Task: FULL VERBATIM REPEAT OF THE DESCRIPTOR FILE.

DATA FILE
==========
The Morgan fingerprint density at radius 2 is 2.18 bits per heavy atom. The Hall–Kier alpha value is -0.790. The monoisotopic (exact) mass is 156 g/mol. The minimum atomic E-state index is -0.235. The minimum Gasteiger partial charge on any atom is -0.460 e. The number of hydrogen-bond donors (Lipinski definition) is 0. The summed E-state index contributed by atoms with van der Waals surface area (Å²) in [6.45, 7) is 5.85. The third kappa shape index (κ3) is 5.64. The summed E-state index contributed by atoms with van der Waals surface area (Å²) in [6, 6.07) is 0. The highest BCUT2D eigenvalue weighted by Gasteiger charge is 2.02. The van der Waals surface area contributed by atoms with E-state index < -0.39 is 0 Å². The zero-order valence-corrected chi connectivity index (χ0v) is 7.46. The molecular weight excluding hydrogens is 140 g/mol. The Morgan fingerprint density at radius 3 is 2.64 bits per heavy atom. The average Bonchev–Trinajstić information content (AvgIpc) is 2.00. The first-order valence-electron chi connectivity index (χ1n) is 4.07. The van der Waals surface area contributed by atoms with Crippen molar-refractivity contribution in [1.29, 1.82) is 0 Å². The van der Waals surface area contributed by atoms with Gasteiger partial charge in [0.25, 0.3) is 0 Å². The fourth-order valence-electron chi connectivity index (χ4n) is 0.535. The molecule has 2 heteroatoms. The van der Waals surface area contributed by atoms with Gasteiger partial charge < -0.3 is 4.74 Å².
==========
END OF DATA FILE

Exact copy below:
The Morgan fingerprint density at radius 2 is 2.18 bits per heavy atom. The Hall–Kier alpha value is -0.790. The monoisotopic (exact) mass is 156 g/mol. The minimum atomic E-state index is -0.235. The minimum Gasteiger partial charge on any atom is -0.460 e. The number of hydrogen-bond donors (Lipinski definition) is 0. The summed E-state index contributed by atoms with van der Waals surface area (Å²) in [6.45, 7) is 5.85. The third kappa shape index (κ3) is 5.64. The summed E-state index contributed by atoms with van der Waals surface area (Å²) in [6, 6.07) is 0. The highest BCUT2D eigenvalue weighted by Gasteiger charge is 2.02. The van der Waals surface area contributed by atoms with E-state index < -0.39 is 0 Å². The zero-order valence-corrected chi connectivity index (χ0v) is 7.46. The molecular weight excluding hydrogens is 140 g/mol. The Morgan fingerprint density at radius 3 is 2.64 bits per heavy atom. The average Bonchev–Trinajstić information content (AvgIpc) is 2.00. The first-order valence-electron chi connectivity index (χ1n) is 4.07. The van der Waals surface area contributed by atoms with Crippen molar-refractivity contribution in [1.29, 1.82) is 0 Å². The van der Waals surface area contributed by atoms with Gasteiger partial charge in [0.25, 0.3) is 0 Å². The fourth-order valence-electron chi connectivity index (χ4n) is 0.535. The molecule has 2 heteroatoms. The van der Waals surface area contributed by atoms with Gasteiger partial charge < -0.3 is 4.74 Å².